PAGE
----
ADA compliance has now taken center stage in the world of web design and development. Lawsuits are circling in every state, in every industry, and in all kinds of businesses. Now, companies are scrambling to make sure their websites are compliant. But do those companies have a true understanding of what all of this means?
ADA Compliance Defined
The American Disabilities Act is a civil rights law that prohibits discrimination against individuals with disabilities in all areas of public life, including jobs, schools, transportation, and all public and private places that are open to the general public – and this now includes websites.
Previously, websites were not a part of this conversation. It was long debated as to whether websites are considered a “public space.” But now, more than ever, billions of people across the country use the web to accomplish daily tasks – and the web is now no longer an exception to the American Disabilities Act, and many courts are ruling in favor of the plaintiff in ADA web compliance cases.
Web Content Accessibility Guidelines (WCAG)
To help give companies and web designers/developers the tools to ensure a website is accessible, the World Wide Web Consortium (or W3C for short) developed a set of Web Content Accessibility Guidelines (or WCAG for short). These standards break down the specific deliverables that websites need to meet in order to be accessible to all.
It all goes a step further when we dig into the different levels of standards. There was 2.0, which has been out for some time:
Web Content Accessibility Guidelines (WCAG) 2.0 covers a wide range of recommendations for making Web content more accessible. Following these guidelines will make content accessible to a wider range of people with disabilities, including blindness and low vision, deafness and hearing loss, learning disabilities, cognitive limitations, limited movement, speech disabilities, photosensitivity and combinations of these. Following these guidelines will also often make your Web content more usable to users in general.
In June 2018, WCAG 2.1 was released. It’s not yet the set of guidelines that many would consider acceptable, but we believe this is on the horizon in the next 12 – 18 months. In addition to WCAG 2.0, there are levels of accessibility: A is below acceptable, AA is standard (and where you want to be), and AAA is exceptional (and difficult to achieve).
As you can see from the above, the Web Content Accessibility Guidelines are subject to change and we can expect them to continue to evolve as technology evolves with it. The purpose of this post is to educate you on why you should continue to spearhead accessibility for your company’s website even AFTER you’ve met the initial requirements.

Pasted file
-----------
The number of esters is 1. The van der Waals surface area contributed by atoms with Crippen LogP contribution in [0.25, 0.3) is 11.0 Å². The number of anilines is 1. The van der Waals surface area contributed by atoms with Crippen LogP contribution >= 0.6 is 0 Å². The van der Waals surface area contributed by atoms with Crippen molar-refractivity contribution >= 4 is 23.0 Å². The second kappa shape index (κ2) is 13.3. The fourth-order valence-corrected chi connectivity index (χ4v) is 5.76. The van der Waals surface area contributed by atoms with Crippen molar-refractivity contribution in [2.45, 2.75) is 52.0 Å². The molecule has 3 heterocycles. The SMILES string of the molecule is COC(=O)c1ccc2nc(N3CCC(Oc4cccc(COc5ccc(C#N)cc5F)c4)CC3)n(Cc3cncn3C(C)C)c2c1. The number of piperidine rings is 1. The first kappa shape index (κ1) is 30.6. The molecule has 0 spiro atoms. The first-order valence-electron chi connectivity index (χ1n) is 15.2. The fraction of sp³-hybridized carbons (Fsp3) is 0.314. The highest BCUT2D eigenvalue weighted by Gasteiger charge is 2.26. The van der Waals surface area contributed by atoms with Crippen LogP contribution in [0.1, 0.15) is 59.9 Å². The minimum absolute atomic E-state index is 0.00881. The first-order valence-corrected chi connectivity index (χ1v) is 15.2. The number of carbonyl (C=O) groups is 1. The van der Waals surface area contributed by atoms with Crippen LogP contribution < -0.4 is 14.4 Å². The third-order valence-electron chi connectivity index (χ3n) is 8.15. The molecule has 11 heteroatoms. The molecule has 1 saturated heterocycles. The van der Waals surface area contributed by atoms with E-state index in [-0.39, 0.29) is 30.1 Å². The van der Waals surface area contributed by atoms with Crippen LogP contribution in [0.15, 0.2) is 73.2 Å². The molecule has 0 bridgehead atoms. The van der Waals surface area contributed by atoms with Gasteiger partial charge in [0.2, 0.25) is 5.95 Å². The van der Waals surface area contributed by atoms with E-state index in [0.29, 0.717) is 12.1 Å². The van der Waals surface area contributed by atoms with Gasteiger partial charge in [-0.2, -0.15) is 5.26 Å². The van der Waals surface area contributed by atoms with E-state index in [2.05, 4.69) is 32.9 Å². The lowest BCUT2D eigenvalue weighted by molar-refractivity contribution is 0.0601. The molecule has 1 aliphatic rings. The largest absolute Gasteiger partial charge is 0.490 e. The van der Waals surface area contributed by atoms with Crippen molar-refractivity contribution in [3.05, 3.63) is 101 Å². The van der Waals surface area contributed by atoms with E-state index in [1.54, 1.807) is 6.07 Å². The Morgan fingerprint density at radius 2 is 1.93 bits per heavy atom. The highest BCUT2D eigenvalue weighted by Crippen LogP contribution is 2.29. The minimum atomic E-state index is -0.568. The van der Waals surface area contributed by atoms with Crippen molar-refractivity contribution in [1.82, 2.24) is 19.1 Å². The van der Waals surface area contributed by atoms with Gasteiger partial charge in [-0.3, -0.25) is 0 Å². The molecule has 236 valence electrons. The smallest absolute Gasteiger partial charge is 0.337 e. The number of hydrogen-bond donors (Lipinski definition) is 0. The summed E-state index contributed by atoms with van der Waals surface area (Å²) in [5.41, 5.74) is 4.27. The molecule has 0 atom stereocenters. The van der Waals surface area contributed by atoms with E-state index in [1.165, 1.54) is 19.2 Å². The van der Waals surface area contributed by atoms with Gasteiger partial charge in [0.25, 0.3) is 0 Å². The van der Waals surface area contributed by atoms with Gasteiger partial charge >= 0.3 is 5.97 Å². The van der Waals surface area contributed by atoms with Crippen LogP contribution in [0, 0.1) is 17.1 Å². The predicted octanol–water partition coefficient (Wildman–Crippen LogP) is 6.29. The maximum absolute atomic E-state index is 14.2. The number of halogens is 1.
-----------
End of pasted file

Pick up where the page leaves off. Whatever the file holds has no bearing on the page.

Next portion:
How to Make your Website ADA Compliant
ADA compliance for your website is not something you can achieve overnight. I often compare it to SEO, whereby there are a series of steps you can take initially to get “setup,” but then over time, you can expect to be met with ongoing audits, management, and updates.
To make your website ADA compliant, the best and most effective route is to hire a professional web company that specializes in ADA website compliance. Atilus is a full-service digital agency in Bonita Springs, FL and our entire team is well-versed in WCAG 2.0 AA standards and can help get your site to the latest standards.
There are plugins and scanning tools available, but those are known to only catch around 20-30% of the standards websites need to meet. As such, it is highly recommended to work with a professional web agency that can not only help you meet those standards initially but also help you to maintain the latest standards.
Stay in Compliance through Ongoing ADA Auditing
Once your website has met the latest standards (WCAG 2.0 AA), it’s important to understand that it won’t always stay in compliance. There are several different scenarios, but we’ll cover the top two.
The first reason is that you may have people updating your website that don’t quite understand what compliance entails – and they may hinder it without realizing it. This is especially true for companies that work on content management systems (for example, WordPress). A person on your team could unknowingly upload an image with colors or contrast that would make it hard for a color-blind person to read. This is just one example, but I think it does a good job of illustrating what this could spin into.
The second reason is that we will certainly see new guidelines later down the road. As technology improves for those with disabilities, so too will the Web Content Accessibility Guidelines. We were met with WCAG 2.1 last year and I imagine we’ll see another round of updates here in the next 12 – 18 months.
As a business owner, you don’t have time to review your website to make sure it stays in compliance or stay up-to-date on the latest guidelines. That’s where Atilus comes in.
Web Firm Specializing in ADA Compliance
Atilus is a full-service web design and digital marketing agency located in Bonita Springs, Florida. We are a full team and each of us specializes in various areas of web design, development, custom programming, digital marketing, and more.
ADA compliance has long been on our radar and we continuously provide our team with the resources to stay up-to-date on the latest accessibility trend. We’re a team of real people who believe in accessibility for all and are here to help companies that need to make their websites compliant.
For more information and pricing, please click here or call us at (239) 362-1271.